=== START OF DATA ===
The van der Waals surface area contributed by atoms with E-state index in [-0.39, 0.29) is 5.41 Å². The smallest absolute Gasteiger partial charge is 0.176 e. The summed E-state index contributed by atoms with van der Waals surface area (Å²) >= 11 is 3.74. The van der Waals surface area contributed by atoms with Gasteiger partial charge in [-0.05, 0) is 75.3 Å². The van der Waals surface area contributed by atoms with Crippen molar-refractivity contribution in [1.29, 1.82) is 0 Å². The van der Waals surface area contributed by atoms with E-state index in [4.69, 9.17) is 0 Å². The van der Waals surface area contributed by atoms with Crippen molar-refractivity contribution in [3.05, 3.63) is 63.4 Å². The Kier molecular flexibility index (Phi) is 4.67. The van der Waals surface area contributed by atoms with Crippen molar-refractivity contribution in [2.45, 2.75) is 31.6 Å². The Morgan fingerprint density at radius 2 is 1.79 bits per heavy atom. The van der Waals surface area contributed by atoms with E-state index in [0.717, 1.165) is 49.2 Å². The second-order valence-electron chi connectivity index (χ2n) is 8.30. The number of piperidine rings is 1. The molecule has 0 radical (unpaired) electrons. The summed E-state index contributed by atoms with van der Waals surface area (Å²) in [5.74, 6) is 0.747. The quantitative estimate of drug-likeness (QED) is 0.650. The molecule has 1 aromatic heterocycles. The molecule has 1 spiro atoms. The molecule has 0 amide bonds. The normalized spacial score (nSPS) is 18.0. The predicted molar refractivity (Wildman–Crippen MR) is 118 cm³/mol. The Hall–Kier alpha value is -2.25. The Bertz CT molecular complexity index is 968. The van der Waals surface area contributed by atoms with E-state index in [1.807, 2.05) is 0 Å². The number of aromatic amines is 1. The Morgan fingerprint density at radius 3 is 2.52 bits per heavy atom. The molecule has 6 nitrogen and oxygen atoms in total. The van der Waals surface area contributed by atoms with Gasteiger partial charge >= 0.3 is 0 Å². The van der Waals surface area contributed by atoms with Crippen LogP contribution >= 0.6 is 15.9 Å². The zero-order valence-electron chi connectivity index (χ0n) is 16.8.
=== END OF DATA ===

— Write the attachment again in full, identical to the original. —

The van der Waals surface area contributed by atoms with E-state index in [-0.39, 0.29) is 5.41 Å². The smallest absolute Gasteiger partial charge is 0.176 e. The summed E-state index contributed by atoms with van der Waals surface area (Å²) >= 11 is 3.74. The van der Waals surface area contributed by atoms with Gasteiger partial charge in [-0.05, 0) is 75.3 Å². The van der Waals surface area contributed by atoms with Crippen molar-refractivity contribution in [1.29, 1.82) is 0 Å². The van der Waals surface area contributed by atoms with E-state index in [4.69, 9.17) is 0 Å². The van der Waals surface area contributed by atoms with Crippen molar-refractivity contribution in [3.05, 3.63) is 63.4 Å². The Kier molecular flexibility index (Phi) is 4.67. The van der Waals surface area contributed by atoms with Crippen molar-refractivity contribution in [2.45, 2.75) is 31.6 Å². The Morgan fingerprint density at radius 2 is 1.79 bits per heavy atom. The van der Waals surface area contributed by atoms with E-state index in [0.717, 1.165) is 49.2 Å². The second-order valence-electron chi connectivity index (χ2n) is 8.30. The number of piperidine rings is 1. The molecule has 0 radical (unpaired) electrons. The summed E-state index contributed by atoms with van der Waals surface area (Å²) in [5.74, 6) is 0.747. The quantitative estimate of drug-likeness (QED) is 0.650. The molecule has 1 aromatic heterocycles. The molecule has 1 spiro atoms. The molecule has 0 amide bonds. The normalized spacial score (nSPS) is 18.0. The predicted molar refractivity (Wildman–Crippen MR) is 118 cm³/mol. The Hall–Kier alpha value is -2.25. The Bertz CT molecular complexity index is 968. The van der Waals surface area contributed by atoms with E-state index in [1.807, 2.05) is 0 Å². The number of aromatic amines is 1. The Morgan fingerprint density at radius 3 is 2.52 bits per heavy atom. The molecule has 6 nitrogen and oxygen atoms in total. The van der Waals surface area contributed by atoms with Gasteiger partial charge >= 0.3 is 0 Å². The van der Waals surface area contributed by atoms with Crippen LogP contribution >= 0.6 is 15.9 Å². The zero-order valence-electron chi connectivity index (χ0n) is 16.8.